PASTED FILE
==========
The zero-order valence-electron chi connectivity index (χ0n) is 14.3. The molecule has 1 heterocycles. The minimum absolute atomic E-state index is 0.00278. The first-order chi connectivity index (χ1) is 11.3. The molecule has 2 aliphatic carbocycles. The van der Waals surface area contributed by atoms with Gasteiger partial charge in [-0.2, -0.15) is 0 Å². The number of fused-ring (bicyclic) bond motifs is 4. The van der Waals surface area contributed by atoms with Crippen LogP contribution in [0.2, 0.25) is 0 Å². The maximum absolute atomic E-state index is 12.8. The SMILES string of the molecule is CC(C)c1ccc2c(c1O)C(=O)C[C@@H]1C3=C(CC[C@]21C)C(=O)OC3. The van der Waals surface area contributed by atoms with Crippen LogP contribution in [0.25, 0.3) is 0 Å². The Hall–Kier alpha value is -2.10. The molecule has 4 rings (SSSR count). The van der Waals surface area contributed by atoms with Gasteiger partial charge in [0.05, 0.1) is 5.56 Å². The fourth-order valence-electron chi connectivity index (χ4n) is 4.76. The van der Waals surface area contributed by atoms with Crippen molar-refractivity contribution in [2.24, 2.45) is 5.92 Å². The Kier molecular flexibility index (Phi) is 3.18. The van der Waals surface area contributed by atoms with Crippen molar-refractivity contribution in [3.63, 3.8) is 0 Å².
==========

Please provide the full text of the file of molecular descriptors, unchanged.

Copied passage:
The zero-order valence-electron chi connectivity index (χ0n) is 14.3. The molecule has 1 heterocycles. The minimum absolute atomic E-state index is 0.00278. The first-order chi connectivity index (χ1) is 11.3. The molecule has 2 aliphatic carbocycles. The van der Waals surface area contributed by atoms with Gasteiger partial charge in [-0.2, -0.15) is 0 Å². The number of fused-ring (bicyclic) bond motifs is 4. The van der Waals surface area contributed by atoms with Crippen LogP contribution in [0.2, 0.25) is 0 Å². The maximum absolute atomic E-state index is 12.8. The SMILES string of the molecule is CC(C)c1ccc2c(c1O)C(=O)C[C@@H]1C3=C(CC[C@]21C)C(=O)OC3. The van der Waals surface area contributed by atoms with Crippen LogP contribution in [0.25, 0.3) is 0 Å². The Hall–Kier alpha value is -2.10. The molecule has 4 rings (SSSR count). The van der Waals surface area contributed by atoms with Gasteiger partial charge in [0.05, 0.1) is 5.56 Å². The fourth-order valence-electron chi connectivity index (χ4n) is 4.76. The van der Waals surface area contributed by atoms with Crippen molar-refractivity contribution in [2.24, 2.45) is 5.92 Å². The Kier molecular flexibility index (Phi) is 3.18. The van der Waals surface area contributed by atoms with Crippen molar-refractivity contribution in [3.63, 3.8) is 0 Å².